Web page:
The Consortium of Social Science Associations (COSSA) began in the late 1960s as an informal group of social science associations that met to exchange information and discuss common problems. In May 1981, the disciplinary associations, responding to disproportionately large budget cuts proposed by the new Reagan Administration for the social and behavioral sciences at the National Science Foundation (NSF), used the informal COSSA collaboration to establish a Washington-based advocacy effort.

With strong support from the Social Science Research Council (SSRC) and from major universities, the Consortium was launched in May 1981. Recruited from the SSRC staff, historian Roberta Balstad Miller led the defense of these sciences from the Reagan administration’s assault. Successful in mitigating the budget cuts, COSSA was incorporated in 1982 as a 501(c)(6) organization by ten disciplinary-based social/behavioral science associations.

That same year, COSSA’s Founding Members decided to invite other associations to become Affiliates of the organization, and universities and research institutes to become Contributors. In 2003, this nomenclature was changed to Governing Members, Membership Organizations, Universities, and Centers and Institutes. COSSA also encouraged some of the former Affiliates to enhance their status to Governing Members, and nine groups have done so.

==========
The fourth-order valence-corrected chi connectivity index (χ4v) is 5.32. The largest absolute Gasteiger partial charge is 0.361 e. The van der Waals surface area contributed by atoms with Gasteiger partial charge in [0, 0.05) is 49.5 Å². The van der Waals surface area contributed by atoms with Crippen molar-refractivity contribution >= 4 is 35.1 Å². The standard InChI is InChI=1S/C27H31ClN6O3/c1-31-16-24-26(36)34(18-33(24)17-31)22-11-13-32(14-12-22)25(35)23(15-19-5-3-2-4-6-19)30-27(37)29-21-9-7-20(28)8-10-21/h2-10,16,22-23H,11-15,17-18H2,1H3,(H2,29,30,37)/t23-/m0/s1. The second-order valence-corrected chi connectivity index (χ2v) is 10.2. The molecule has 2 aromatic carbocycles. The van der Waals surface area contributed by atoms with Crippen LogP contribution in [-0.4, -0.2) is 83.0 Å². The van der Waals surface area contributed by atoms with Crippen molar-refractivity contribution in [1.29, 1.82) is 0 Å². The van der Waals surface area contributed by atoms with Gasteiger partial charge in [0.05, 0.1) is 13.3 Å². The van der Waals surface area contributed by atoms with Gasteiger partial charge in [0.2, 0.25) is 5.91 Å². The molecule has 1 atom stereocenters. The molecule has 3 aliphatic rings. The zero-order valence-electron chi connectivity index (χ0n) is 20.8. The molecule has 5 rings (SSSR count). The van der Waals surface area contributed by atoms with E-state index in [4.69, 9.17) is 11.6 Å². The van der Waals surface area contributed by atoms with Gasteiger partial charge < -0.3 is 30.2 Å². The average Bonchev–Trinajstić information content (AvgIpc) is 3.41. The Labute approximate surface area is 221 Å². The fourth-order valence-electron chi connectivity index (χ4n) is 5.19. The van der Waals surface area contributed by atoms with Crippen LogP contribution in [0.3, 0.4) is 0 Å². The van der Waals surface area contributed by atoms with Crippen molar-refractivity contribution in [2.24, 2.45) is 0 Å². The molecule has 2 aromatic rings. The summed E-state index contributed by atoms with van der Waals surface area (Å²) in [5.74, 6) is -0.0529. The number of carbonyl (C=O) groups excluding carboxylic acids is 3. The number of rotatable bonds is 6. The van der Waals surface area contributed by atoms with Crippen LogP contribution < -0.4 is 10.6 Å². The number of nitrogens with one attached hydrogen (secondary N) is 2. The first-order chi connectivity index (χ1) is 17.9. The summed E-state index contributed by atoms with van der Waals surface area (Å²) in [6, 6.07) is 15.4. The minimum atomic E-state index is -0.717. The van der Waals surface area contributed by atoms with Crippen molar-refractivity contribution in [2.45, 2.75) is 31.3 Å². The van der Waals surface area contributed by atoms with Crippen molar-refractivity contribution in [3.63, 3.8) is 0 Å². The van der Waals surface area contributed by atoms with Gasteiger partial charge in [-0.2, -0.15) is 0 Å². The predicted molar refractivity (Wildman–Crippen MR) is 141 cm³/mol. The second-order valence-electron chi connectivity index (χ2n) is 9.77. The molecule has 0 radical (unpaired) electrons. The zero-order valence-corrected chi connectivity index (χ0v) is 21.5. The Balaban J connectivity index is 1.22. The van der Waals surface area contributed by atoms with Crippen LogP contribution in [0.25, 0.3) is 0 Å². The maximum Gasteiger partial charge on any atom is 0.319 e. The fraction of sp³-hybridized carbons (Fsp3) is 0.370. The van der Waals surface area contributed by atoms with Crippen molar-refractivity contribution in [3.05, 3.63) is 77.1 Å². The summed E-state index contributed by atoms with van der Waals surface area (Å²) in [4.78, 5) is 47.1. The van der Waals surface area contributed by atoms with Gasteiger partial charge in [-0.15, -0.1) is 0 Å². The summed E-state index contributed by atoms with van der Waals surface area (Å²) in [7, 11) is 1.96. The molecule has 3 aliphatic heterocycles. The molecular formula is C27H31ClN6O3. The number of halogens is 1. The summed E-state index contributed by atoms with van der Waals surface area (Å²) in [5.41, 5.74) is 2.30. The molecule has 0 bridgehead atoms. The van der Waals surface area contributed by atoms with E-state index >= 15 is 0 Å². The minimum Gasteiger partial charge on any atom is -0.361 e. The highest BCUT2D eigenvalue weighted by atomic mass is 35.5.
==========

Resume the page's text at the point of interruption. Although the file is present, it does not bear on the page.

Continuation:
In 2010, the Consortium had 18 Governing Members, 23 Membership Organizations, 57 Universities, and 12 Centers and Institutes.

By 1982 COSSA had moved beyond NSF and beyond budgets to monitor all federal agencies that provide support for social and behavioral research and to advocate for a non-politicized research agenda. A biweekly newsletter, the COSSA Washington UPDATE, became the Consortium’s information tool to inform the community. In order to fulfill its mission as a bridge between the academic research community and the Washington policymaking world, COSSA began early to present briefings on Capitol Hill, where social and behavioral scientists would present their research results on important policy issues.